The towering hot blast stoves have stood like giant sentinels over the city of Birmingham since 1881, when Magic City was barely ten years old. James Withers Sloss founded the blast furnace after serving as a Confederate Army colonel during the Civil War. Recognizing that the area surrounding Birmingham had an abundance of limestone and coal, the raw materials needed for making pig iron, Sloss developed the huge furnace to compete with the high cost of doing business with large plants to the North. Over the next 90 years Sloss Furnace expanded and changed hands several times, continuing to turn out iron and provide jobs and housing for local workers.
Early labor was provided by slaves and sharecroppers working long hours in harsh and dangerous circumstances. Several horrific deaths occurred due to the unsafe conditions that are inherent with producing iron. Precarious scaffolding, hazardous gases and scalding steam are just a few of the deadly threats that took the lives of several men. One such incident is recorded by Walter David Lewis in his book, Sloss Furnaces and the Rise and Fall of the Birmingham District: An Industrial Epic. Lewis relates the account of Aleck King and Bob May. The two men were lowered into No.1 Furnace to remove the coke and ore that had baked into the checkerboard of heat resistant brick lining the huge furnace. As they cleaned, the residue fell into the smoldering embers below and the resulting smoke and toxic gases overcame them causing them to fall to their deaths. A crowd gathered to gawk at the unfortunate men, but nothing could be done to save them.
Another notable incident that occurred may not have been an accident at all but something more sinister. A story that headlined in an August 1897 edition of the New York Times describes the sad fate of a man identified as Joseph F. Webb. Webb was employed by Southern Railway and had stopped by a local bar for a drink before going home late one night. After showing off brand new pairs of shoes that he had just purchased for himself and his wife, Webb told friends that he was headed home. Unfortunately Mr. Webb never made it home. A young boy made a gruesome discovery the next morning when he found Webb’s “cooked” body in a furnace tank, the two new pair of shoes floating beside him. Friends ruled out the possibility of an accident and speculated that Webb was murdered since he lived nowhere near Sloss Furnaces. The occurrence of these and the deaths of many other men has given rise to many legends that surround Sloss Furnaces to this day.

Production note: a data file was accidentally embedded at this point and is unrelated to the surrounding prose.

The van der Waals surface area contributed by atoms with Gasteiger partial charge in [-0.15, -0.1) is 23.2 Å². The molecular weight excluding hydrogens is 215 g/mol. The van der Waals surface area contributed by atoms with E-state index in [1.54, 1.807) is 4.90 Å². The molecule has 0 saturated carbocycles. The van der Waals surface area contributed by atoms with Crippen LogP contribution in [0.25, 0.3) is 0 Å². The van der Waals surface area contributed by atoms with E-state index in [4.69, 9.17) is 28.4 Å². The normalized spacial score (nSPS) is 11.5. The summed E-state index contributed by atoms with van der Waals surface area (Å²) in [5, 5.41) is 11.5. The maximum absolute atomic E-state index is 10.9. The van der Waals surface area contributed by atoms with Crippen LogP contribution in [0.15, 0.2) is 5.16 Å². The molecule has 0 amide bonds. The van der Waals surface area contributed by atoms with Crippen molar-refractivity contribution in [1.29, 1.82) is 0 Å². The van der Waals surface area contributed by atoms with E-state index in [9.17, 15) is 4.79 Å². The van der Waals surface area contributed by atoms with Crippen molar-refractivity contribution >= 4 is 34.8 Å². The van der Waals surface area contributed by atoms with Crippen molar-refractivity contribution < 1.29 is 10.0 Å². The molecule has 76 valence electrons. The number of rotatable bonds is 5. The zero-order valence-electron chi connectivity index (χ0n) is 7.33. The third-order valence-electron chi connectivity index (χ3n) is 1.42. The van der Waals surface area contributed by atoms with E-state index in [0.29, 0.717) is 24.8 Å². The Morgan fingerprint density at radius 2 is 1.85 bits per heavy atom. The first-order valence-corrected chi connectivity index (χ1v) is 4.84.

By the 1920′s Sloss was one of the two largest producers of pig iron in the U.S., with Alabama having more foundries than any other state. Although earnings remained high throughout the 1950′s, overseas competition began to take a toll by 1958. With the help of U.S. foreign aid, Japan and Germany began to export iron to the United States cheaper than it could be produced here. This was the beginning of the end for a once thriving industry in Birmingham. Coke-fired iron became uneconomical to produce, and in 1971 Sloss (by then owned by United States Pipe and Foundry Company) closed down the last remaining active furnace in Birmingham.
I have always noticed those huge silent smoke stacks as I passed through Birmingham, and wondered at the history behind them. Recently Abby Rose and I were driving through Birmingham and we decided to get a closer look. We drove into an empty parking lot and looked through a chain-link fence that surrounded the site. As we stood peering into this complex site we were approached by someone that worked for the Sloss Furnace National Historic Landmark Office. Although the office was closed on Mondays, we were invited in and told that we could explore the site on our own for the next hour or two. Abby and I were fascinated by the huge hot blast stoves and mysterious looking machines that we discovered in the cavernous buildings. As we walked through a dimly lit tunnel, water dripping in the distance, we could almost hear the whispers of the men that once worked there. This place has an eerie beauty all it’s own, and we thoroughly enjoyed spending the afternoon photographing the shapes and colors of this historic landmark. If you are ever in Birmingham and looking for an unusual way to spend an hour or two, stop by and discover a unique part of our southern heritage.